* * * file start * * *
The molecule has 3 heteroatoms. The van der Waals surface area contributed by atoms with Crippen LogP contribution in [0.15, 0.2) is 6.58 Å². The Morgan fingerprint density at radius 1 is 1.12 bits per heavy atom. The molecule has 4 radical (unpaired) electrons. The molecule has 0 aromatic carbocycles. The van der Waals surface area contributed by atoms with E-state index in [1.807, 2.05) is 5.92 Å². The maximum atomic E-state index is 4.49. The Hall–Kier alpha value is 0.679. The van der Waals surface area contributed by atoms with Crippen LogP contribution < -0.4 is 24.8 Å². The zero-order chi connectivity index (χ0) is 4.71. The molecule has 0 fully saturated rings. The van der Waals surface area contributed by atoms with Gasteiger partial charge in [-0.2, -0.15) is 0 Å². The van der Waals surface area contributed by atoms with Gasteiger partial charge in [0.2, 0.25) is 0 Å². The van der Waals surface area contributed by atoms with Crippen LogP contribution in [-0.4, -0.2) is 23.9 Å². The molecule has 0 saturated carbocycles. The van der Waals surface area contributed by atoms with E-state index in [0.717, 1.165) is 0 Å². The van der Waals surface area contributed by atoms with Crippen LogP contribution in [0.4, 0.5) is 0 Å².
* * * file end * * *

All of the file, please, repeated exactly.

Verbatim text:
The molecule has 3 heteroatoms. The van der Waals surface area contributed by atoms with Crippen LogP contribution in [0.15, 0.2) is 6.58 Å². The Morgan fingerprint density at radius 1 is 1.12 bits per heavy atom. The molecule has 4 radical (unpaired) electrons. The molecule has 0 aromatic carbocycles. The van der Waals surface area contributed by atoms with E-state index in [1.807, 2.05) is 5.92 Å². The maximum atomic E-state index is 4.49. The Hall–Kier alpha value is 0.679. The van der Waals surface area contributed by atoms with Crippen LogP contribution < -0.4 is 24.8 Å². The zero-order chi connectivity index (χ0) is 4.71. The molecule has 0 fully saturated rings. The van der Waals surface area contributed by atoms with Gasteiger partial charge in [-0.2, -0.15) is 0 Å². The van der Waals surface area contributed by atoms with Gasteiger partial charge in [0.2, 0.25) is 0 Å². The van der Waals surface area contributed by atoms with Crippen LogP contribution in [-0.4, -0.2) is 23.9 Å². The molecule has 0 saturated carbocycles. The van der Waals surface area contributed by atoms with E-state index in [0.717, 1.165) is 0 Å². The van der Waals surface area contributed by atoms with Crippen LogP contribution in [0.4, 0.5) is 0 Å².